Calls for healthcare transparency and accountability renewed
The clamor for transparency and accountability in healthcare practices and the push for adhering to codes of ethics are becoming stronger.
Amid the growing concern of less than favorable practices among some pharmaceutical companies, medical practitioners and even the government health agencies, Medicines Transparency Alliance (MeTA) Philippines chair Roberto Pagdanganan said that “ensuring ethical conduct, transparency and accountability in our actions is key in the delivery of healthcare and in improving outcomes.”
Speaking to reporters during the annual MeTA forum “Multistakeholder Collaboration in Promoting Transparency and Ethics in Healthcare” on Feb. 11 at Bayanihan Center in Pasig, Pagdanganan emphasized the need for a code of ethics grounded on the Mexico City Principles.
“The Mexico City Principles for Voluntary Code of Business Ethics in the Biopharmaceutical Sector,” also known as the Mexico City Principles, is anchored on healthcare and patient focus, integrity, independence, legitimate intent, transparency and accountability. It laid down standards for the ethical promotion of medicines to ensure that medical decisions are made in the best interest of patients.
Organizer MeTA Philippines, a multistakeholder coalition of government, private sector, civil society, academe, health professional associations and international development partners, is urging for more appropriate mechanisms for the regulation and monitoring of pharmaceutical marketing activities for greater transparency in the pharmaceuticals supply chain, pricing, government procurement process and system of delivering medicines from public health facilities to patients, especially the poor.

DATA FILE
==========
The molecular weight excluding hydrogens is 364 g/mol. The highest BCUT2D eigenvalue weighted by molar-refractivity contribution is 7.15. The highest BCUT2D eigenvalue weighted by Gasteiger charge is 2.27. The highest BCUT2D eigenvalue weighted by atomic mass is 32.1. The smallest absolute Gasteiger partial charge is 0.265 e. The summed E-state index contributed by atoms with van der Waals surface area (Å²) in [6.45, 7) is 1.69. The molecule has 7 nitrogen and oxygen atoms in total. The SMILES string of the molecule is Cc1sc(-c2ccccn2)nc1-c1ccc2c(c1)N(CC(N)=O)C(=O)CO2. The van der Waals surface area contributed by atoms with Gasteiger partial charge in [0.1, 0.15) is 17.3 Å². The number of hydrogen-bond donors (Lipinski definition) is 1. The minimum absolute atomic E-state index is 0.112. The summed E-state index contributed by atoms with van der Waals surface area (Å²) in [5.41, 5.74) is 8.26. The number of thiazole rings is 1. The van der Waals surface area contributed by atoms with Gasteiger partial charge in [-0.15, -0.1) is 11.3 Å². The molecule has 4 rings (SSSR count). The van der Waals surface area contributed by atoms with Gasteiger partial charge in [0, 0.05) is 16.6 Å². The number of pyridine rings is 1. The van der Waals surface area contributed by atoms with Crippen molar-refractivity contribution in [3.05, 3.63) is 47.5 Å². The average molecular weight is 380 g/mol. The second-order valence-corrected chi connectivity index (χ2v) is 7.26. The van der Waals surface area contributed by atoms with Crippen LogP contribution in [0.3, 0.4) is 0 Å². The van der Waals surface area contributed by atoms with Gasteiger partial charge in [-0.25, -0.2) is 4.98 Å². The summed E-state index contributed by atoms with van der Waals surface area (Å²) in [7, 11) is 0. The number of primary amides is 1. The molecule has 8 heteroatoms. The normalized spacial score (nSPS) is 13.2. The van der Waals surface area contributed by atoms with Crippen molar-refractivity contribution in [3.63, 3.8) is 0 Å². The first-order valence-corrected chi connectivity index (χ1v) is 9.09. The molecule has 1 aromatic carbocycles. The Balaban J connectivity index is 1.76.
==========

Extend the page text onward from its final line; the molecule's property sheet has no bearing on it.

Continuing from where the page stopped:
Meanwhile, the government, through its representatives in the Food and Drug Administration and the Department of Health, is pushing for the stricter policing of the pharmaceutical industry and medical practitioners among their ranks.
According to Pagdanganan, the initiative nowadays is focused on the delivery of better benefits and high-quality care to patients, “anchored on the overarching principles of putting patients first, ensuring the independence and ethical conduct of health providers, and promoting transparency and accountability.”
So with the support of the British government, MeTA initiated a program to develop the framework and guidelines based on the Mexico City Principles for a multistakeholder network that will undertake a sustained advocacy campaign to support the efforts of the FDA and the DOH. It is also engaging the health professionals, patients and civil society to urge the pharmaceutical industry to adopt voluntary codes of ethics.
MeTA said it is supporting efforts to encourage and institutionalize regular information-sharing among partners, reasoning that accurate and quality information, when regularly available, will lead to better decision-making and broader consensus across the healthcare community.
Meanwhile, Pharmaceutical and Healthcare Association of the Philippines (PHAP), a 38-member organization of research-based medicines sector in the country, agreed with Pagdanganan’s call for adherence to codes of ethics. PHAP executive director Teodoro Padilla said that “ethical relationships with the healthcare community are crucial to our mission of delivering the best quality care to patients in this era of Universal Healthcare.”
Padilla noted the need to adopt a code of ethics, which he said “is aligned with the national and global campaign fostering good governance as imperative to bringing about not only economic growth but also better health for all.” That is why PHAP has its own Code of Practice, which sets the standards for the ethical marketing and promotion of prescription products directed to the healthcare professions.
On the other hand, MeTA is calling on the government, industry and academe to remove barriers to information, and make such more accessible to patients, consumers and the public.
“Open, transparent and informed decision making will help steer the multistakeholder health dialogue towards reform and concrete action,” Pagdanganan said. “We must encourage greater collaboration among all partners to address health challenges that are now evolving in an increasingly complex environment.”
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